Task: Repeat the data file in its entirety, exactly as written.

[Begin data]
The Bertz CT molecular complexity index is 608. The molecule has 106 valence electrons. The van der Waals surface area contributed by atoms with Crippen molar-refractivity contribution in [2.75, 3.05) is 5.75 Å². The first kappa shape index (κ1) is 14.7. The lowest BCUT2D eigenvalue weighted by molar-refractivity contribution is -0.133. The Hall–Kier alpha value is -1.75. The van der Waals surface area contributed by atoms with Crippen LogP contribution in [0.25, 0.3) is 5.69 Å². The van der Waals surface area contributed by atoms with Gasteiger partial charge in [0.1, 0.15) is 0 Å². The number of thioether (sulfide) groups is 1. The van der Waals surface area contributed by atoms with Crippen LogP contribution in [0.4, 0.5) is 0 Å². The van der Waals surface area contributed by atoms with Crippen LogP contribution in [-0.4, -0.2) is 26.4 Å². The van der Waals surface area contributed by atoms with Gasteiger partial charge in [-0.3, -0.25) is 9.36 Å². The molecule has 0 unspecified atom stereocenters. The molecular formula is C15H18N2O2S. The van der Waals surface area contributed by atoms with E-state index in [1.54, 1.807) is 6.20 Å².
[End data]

The Bertz CT molecular complexity index is 608. The molecule has 106 valence electrons. The van der Waals surface area contributed by atoms with Crippen molar-refractivity contribution in [2.75, 3.05) is 5.75 Å². The first kappa shape index (κ1) is 14.7. The lowest BCUT2D eigenvalue weighted by molar-refractivity contribution is -0.133. The Hall–Kier alpha value is -1.75. The van der Waals surface area contributed by atoms with Crippen LogP contribution in [0.25, 0.3) is 5.69 Å². The van der Waals surface area contributed by atoms with Gasteiger partial charge in [0.1, 0.15) is 0 Å². The number of thioether (sulfide) groups is 1. The van der Waals surface area contributed by atoms with Crippen LogP contribution in [0.4, 0.5) is 0 Å². The van der Waals surface area contributed by atoms with Crippen LogP contribution in [-0.4, -0.2) is 26.4 Å². The van der Waals surface area contributed by atoms with Gasteiger partial charge in [-0.3, -0.25) is 9.36 Å². The molecule has 0 unspecified atom stereocenters. The molecular formula is C15H18N2O2S. The van der Waals surface area contributed by atoms with E-state index in [1.54, 1.807) is 6.20 Å².